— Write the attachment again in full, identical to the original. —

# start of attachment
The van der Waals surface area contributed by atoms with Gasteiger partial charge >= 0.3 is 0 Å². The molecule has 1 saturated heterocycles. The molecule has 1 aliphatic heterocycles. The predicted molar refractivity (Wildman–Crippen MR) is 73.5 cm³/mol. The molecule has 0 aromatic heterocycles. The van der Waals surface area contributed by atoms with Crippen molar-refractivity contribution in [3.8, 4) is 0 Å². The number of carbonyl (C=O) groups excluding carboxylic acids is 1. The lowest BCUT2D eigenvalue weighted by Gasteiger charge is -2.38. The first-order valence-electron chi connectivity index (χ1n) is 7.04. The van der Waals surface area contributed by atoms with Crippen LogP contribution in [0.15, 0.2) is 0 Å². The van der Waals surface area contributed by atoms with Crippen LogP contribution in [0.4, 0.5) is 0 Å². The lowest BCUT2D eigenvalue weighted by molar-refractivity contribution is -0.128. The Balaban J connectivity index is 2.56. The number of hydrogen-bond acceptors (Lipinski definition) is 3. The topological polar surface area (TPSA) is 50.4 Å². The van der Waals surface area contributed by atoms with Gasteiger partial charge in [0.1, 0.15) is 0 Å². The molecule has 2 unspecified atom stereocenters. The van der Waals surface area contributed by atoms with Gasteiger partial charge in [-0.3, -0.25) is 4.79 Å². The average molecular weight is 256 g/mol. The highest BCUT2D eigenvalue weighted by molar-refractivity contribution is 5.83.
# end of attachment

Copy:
The van der Waals surface area contributed by atoms with Gasteiger partial charge >= 0.3 is 0 Å². The molecule has 1 saturated heterocycles. The molecule has 1 aliphatic heterocycles. The predicted molar refractivity (Wildman–Crippen MR) is 73.5 cm³/mol. The molecule has 0 aromatic heterocycles. The van der Waals surface area contributed by atoms with Crippen molar-refractivity contribution in [3.8, 4) is 0 Å². The number of carbonyl (C=O) groups excluding carboxylic acids is 1. The lowest BCUT2D eigenvalue weighted by Gasteiger charge is -2.38. The first-order valence-electron chi connectivity index (χ1n) is 7.04. The van der Waals surface area contributed by atoms with Crippen LogP contribution in [0.15, 0.2) is 0 Å². The van der Waals surface area contributed by atoms with Crippen LogP contribution in [0.4, 0.5) is 0 Å². The lowest BCUT2D eigenvalue weighted by molar-refractivity contribution is -0.128. The Balaban J connectivity index is 2.56. The number of hydrogen-bond acceptors (Lipinski definition) is 3. The topological polar surface area (TPSA) is 50.4 Å². The van der Waals surface area contributed by atoms with Gasteiger partial charge in [0.1, 0.15) is 0 Å². The molecule has 2 unspecified atom stereocenters. The van der Waals surface area contributed by atoms with Gasteiger partial charge in [-0.3, -0.25) is 4.79 Å². The average molecular weight is 256 g/mol. The highest BCUT2D eigenvalue weighted by molar-refractivity contribution is 5.83.